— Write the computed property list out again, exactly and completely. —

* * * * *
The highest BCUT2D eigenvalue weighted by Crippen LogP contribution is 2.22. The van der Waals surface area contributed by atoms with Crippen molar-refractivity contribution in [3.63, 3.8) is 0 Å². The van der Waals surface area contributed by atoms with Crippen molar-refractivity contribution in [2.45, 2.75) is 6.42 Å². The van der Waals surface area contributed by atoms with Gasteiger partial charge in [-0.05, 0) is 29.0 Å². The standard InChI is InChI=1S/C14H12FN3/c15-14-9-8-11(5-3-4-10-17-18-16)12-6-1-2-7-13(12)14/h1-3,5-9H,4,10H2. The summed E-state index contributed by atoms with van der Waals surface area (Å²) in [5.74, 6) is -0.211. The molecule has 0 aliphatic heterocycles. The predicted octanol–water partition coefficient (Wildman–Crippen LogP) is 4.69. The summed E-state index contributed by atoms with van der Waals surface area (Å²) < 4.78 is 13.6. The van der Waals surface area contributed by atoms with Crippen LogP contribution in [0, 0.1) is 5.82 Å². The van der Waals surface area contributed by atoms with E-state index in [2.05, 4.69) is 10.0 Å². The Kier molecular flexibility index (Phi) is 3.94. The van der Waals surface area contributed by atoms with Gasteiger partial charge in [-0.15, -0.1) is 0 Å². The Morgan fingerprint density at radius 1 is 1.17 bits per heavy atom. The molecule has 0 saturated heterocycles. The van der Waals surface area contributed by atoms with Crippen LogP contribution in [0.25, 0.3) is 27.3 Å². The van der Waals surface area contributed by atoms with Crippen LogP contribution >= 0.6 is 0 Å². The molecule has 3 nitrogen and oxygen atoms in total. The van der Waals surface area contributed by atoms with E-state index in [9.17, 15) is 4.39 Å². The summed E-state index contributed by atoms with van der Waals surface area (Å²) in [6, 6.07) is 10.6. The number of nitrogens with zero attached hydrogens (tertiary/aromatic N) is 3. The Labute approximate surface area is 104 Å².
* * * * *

The highest BCUT2D eigenvalue weighted by Crippen LogP contribution is 2.22. The van der Waals surface area contributed by atoms with Crippen molar-refractivity contribution in [3.63, 3.8) is 0 Å². The van der Waals surface area contributed by atoms with Crippen molar-refractivity contribution in [2.45, 2.75) is 6.42 Å². The van der Waals surface area contributed by atoms with Gasteiger partial charge in [-0.05, 0) is 29.0 Å². The standard InChI is InChI=1S/C14H12FN3/c15-14-9-8-11(5-3-4-10-17-18-16)12-6-1-2-7-13(12)14/h1-3,5-9H,4,10H2. The summed E-state index contributed by atoms with van der Waals surface area (Å²) in [5.74, 6) is -0.211. The molecule has 0 aliphatic heterocycles. The predicted octanol–water partition coefficient (Wildman–Crippen LogP) is 4.69. The summed E-state index contributed by atoms with van der Waals surface area (Å²) < 4.78 is 13.6. The van der Waals surface area contributed by atoms with Crippen LogP contribution in [0, 0.1) is 5.82 Å². The van der Waals surface area contributed by atoms with E-state index in [2.05, 4.69) is 10.0 Å². The Kier molecular flexibility index (Phi) is 3.94. The van der Waals surface area contributed by atoms with Gasteiger partial charge in [-0.15, -0.1) is 0 Å². The Morgan fingerprint density at radius 1 is 1.17 bits per heavy atom. The molecule has 0 saturated heterocycles. The van der Waals surface area contributed by atoms with Crippen LogP contribution in [0.25, 0.3) is 27.3 Å². The van der Waals surface area contributed by atoms with Crippen LogP contribution >= 0.6 is 0 Å². The molecule has 3 nitrogen and oxygen atoms in total. The van der Waals surface area contributed by atoms with E-state index in [9.17, 15) is 4.39 Å². The summed E-state index contributed by atoms with van der Waals surface area (Å²) in [6, 6.07) is 10.6. The number of nitrogens with zero attached hydrogens (tertiary/aromatic N) is 3. The Labute approximate surface area is 104 Å².